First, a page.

« Reply #2 on: July 06, 2017, 07:55:16 AM »
At least for basic light levels, this chart looks handy: https://en.wikipedia.org/wiki/File:Exposure_Value_Scale_Visualized_as_Circles.png
Full daylight / outdoor cloudy(some shade) / indoor(normal lights)  is enough steps, but more would be better. It doesn't have to be super detailed and accurate, just a quick lookup table to work out rough numbers so you have some ideas where to start and how things compare. The tables also look predictable so once you have them made up you can guess between the lines.

I know that the same F-stops give the same level, I'm looking for a way to compare, for example, what sort of shutter speed(And thus what frame-rates) I can expect with the  Zenit  300mm f/4.5 lens I've been given compared to, say, the Computar 12.5-75mm f/1.2.

It would be handy to be able to have  rough lookup that lets you go one way or the other. To know where to expect your shutter speed to be what 'x' F-stop and 'y' light level or  'Can I get away with '2x' fstop and a beter depth of field instead. So you know what sort of lens you after.

I was under the impression at the start that anything under abour F2 or 3 was unusable on this camera unless you had some really big arc lamps, this has been proven quite wrong and such a chart would have been handy.  Even if it's just for the range of lenses that are sold with the camera.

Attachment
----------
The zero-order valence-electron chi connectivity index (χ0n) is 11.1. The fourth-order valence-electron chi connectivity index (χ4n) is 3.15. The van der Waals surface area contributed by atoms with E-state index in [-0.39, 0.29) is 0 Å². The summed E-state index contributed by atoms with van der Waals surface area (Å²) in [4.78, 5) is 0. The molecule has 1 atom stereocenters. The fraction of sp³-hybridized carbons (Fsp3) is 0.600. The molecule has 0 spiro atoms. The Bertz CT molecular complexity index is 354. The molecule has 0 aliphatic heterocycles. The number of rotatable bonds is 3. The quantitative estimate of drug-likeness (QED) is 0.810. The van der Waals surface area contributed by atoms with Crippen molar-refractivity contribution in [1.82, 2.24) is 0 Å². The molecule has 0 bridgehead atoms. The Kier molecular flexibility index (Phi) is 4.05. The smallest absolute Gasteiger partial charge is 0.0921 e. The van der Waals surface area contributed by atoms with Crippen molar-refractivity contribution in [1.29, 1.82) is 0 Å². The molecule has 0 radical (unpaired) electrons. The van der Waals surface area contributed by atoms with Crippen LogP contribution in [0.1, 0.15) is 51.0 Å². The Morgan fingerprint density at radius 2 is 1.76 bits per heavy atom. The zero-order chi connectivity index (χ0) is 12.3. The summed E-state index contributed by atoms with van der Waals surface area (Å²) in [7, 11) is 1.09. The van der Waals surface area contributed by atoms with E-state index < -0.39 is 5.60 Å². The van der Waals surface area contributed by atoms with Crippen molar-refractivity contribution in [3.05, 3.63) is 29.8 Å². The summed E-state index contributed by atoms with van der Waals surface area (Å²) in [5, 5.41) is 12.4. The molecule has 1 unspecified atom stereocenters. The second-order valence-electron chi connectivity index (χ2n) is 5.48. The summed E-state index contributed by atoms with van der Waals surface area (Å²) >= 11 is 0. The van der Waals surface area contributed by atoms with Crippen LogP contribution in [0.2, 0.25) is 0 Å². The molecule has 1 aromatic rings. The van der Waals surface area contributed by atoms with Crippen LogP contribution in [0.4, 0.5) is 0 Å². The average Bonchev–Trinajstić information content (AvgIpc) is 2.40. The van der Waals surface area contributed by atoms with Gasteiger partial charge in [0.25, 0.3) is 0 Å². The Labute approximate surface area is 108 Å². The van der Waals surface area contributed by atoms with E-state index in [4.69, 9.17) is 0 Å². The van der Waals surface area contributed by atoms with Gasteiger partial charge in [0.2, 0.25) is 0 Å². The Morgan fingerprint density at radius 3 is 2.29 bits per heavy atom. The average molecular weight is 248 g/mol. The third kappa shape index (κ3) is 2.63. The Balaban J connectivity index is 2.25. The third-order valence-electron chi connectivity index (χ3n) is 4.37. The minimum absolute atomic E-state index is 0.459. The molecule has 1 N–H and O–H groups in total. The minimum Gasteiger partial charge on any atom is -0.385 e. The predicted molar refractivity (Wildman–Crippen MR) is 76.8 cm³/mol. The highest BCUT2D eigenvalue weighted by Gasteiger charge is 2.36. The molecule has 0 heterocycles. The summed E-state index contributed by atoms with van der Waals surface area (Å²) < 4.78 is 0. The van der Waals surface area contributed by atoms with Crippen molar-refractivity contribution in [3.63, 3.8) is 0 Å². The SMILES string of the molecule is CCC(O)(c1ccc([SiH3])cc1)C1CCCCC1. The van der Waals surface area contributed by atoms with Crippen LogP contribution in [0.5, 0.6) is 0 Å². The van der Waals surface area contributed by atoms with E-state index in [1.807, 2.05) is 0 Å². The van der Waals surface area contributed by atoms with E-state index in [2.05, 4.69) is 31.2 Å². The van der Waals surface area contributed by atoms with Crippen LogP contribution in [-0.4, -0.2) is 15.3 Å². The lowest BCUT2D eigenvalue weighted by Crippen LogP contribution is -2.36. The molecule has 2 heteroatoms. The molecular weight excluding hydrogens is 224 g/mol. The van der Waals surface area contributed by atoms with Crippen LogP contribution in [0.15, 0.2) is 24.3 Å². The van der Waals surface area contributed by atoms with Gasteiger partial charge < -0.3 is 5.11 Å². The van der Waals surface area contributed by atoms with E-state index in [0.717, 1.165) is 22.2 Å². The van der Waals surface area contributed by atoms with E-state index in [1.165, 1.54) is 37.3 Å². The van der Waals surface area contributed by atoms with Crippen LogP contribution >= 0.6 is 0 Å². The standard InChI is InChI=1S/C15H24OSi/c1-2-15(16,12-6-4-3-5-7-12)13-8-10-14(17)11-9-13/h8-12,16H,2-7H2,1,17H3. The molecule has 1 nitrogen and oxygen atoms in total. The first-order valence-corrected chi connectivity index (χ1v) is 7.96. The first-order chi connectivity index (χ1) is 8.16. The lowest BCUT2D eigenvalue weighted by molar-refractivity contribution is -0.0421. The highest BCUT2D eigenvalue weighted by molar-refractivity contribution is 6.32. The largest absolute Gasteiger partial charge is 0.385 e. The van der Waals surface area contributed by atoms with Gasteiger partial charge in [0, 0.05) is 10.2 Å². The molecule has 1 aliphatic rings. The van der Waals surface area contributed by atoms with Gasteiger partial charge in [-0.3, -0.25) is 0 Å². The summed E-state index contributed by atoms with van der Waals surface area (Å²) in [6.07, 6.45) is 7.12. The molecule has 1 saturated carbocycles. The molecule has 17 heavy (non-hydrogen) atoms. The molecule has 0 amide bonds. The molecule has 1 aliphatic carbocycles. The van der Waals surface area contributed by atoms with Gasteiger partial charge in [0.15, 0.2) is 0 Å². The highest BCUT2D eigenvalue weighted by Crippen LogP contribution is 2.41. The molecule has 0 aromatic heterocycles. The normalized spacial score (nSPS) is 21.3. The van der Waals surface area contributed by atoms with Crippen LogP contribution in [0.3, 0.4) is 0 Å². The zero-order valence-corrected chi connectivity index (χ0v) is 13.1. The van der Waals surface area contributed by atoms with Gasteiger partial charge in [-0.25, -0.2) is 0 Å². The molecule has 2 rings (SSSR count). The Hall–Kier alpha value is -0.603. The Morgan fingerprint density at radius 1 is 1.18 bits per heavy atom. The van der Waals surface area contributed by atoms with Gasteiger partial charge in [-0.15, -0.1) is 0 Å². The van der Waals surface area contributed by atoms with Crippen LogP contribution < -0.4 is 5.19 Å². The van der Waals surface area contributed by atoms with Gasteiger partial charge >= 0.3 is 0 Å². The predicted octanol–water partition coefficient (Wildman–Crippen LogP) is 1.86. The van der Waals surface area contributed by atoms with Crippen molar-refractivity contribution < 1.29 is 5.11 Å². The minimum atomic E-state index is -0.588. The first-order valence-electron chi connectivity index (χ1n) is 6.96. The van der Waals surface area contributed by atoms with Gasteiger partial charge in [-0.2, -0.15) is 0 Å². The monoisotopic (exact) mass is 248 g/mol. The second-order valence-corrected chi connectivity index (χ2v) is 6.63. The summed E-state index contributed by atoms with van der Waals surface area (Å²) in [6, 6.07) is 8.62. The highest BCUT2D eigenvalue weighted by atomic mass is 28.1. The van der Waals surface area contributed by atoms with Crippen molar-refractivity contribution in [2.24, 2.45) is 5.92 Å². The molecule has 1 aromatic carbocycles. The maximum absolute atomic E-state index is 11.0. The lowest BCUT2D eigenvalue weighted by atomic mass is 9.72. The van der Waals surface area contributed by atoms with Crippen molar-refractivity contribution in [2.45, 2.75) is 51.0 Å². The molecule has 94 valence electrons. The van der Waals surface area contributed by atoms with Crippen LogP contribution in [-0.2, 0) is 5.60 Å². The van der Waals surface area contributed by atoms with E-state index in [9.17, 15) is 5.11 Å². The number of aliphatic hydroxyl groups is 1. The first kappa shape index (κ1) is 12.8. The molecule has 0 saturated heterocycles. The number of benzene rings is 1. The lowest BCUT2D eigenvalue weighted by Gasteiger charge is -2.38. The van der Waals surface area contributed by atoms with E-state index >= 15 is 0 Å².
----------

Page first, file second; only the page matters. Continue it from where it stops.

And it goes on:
BiduleOhm

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Re: EV Tables?
« Reply #3 on: July 06, 2017, 12:05:44 PM »
Ok, so if we take the minimum ISO for the color camera (ISO 320) and this calculator: http://www.scantips.com/lights/exposurecalc.html in manual mode we see you'll have a 3.8 EV difference between the two lens. We also see that with 4.5 you'll need 16.3 EV (very very bright sunny day) and with f/1.2 you'll need 12.5 EV (overcast) for a shutter speed of 1/4000 (= 250 s, can shoot up to 4 kFPS). You can add gain to up the ISO and shoot at a higher FPS and or use less light, but you'll also add noise if you do that.

With the other lens you can go up to about 1/48000 (20 s, up to 48 kFPS but the Chronos max out at 40 kFPS anyway) but you'll have a very very short depth of field.

So you can certainly use a f/4.5 lens but you'll not be able to do much higher than 4 kFPS on a very bright sunny day (without adding gain) so it's not the best lens in the world but it's not unusable either :)

Electra

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Re: EV Tables?